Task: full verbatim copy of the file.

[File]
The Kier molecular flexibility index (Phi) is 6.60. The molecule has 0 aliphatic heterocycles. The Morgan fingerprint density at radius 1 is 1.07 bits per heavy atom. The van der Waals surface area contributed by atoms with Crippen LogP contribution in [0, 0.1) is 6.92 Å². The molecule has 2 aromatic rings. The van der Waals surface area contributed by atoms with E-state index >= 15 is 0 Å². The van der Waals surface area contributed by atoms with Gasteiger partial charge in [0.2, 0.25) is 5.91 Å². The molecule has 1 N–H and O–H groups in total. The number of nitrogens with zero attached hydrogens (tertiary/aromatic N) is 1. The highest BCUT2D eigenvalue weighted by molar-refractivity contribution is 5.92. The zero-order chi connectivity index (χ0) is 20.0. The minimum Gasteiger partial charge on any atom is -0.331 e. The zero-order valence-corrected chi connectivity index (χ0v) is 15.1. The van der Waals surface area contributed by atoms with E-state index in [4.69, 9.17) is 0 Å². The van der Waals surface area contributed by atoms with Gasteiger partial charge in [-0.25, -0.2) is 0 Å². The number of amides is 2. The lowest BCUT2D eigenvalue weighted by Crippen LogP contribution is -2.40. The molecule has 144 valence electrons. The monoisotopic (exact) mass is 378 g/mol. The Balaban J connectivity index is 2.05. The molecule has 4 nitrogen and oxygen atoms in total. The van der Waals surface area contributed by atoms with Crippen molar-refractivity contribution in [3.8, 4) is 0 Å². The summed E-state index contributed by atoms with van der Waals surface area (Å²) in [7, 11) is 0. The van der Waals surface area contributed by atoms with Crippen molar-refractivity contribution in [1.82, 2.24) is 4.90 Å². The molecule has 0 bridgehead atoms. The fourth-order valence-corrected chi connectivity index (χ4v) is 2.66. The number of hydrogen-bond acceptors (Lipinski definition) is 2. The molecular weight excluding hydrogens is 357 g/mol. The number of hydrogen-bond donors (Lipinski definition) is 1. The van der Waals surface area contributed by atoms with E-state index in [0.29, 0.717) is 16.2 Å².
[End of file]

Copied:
The Kier molecular flexibility index (Phi) is 6.60. The molecule has 0 aliphatic heterocycles. The Morgan fingerprint density at radius 1 is 1.07 bits per heavy atom. The van der Waals surface area contributed by atoms with Crippen LogP contribution in [0, 0.1) is 6.92 Å². The molecule has 2 aromatic rings. The van der Waals surface area contributed by atoms with E-state index >= 15 is 0 Å². The van der Waals surface area contributed by atoms with Gasteiger partial charge in [0.2, 0.25) is 5.91 Å². The molecule has 1 N–H and O–H groups in total. The number of nitrogens with zero attached hydrogens (tertiary/aromatic N) is 1. The highest BCUT2D eigenvalue weighted by molar-refractivity contribution is 5.92. The zero-order chi connectivity index (χ0) is 20.0. The minimum Gasteiger partial charge on any atom is -0.331 e. The zero-order valence-corrected chi connectivity index (χ0v) is 15.1. The van der Waals surface area contributed by atoms with E-state index in [4.69, 9.17) is 0 Å². The van der Waals surface area contributed by atoms with Gasteiger partial charge in [-0.25, -0.2) is 0 Å². The number of amides is 2. The lowest BCUT2D eigenvalue weighted by Crippen LogP contribution is -2.40. The molecule has 144 valence electrons. The monoisotopic (exact) mass is 378 g/mol. The Balaban J connectivity index is 2.05. The molecule has 4 nitrogen and oxygen atoms in total. The van der Waals surface area contributed by atoms with Crippen molar-refractivity contribution in [3.8, 4) is 0 Å². The summed E-state index contributed by atoms with van der Waals surface area (Å²) in [7, 11) is 0. The van der Waals surface area contributed by atoms with Crippen molar-refractivity contribution in [1.82, 2.24) is 4.90 Å². The molecule has 0 bridgehead atoms. The fourth-order valence-corrected chi connectivity index (χ4v) is 2.66. The number of hydrogen-bond acceptors (Lipinski definition) is 2. The molecular weight excluding hydrogens is 357 g/mol. The number of hydrogen-bond donors (Lipinski definition) is 1. The van der Waals surface area contributed by atoms with E-state index in [0.29, 0.717) is 16.2 Å².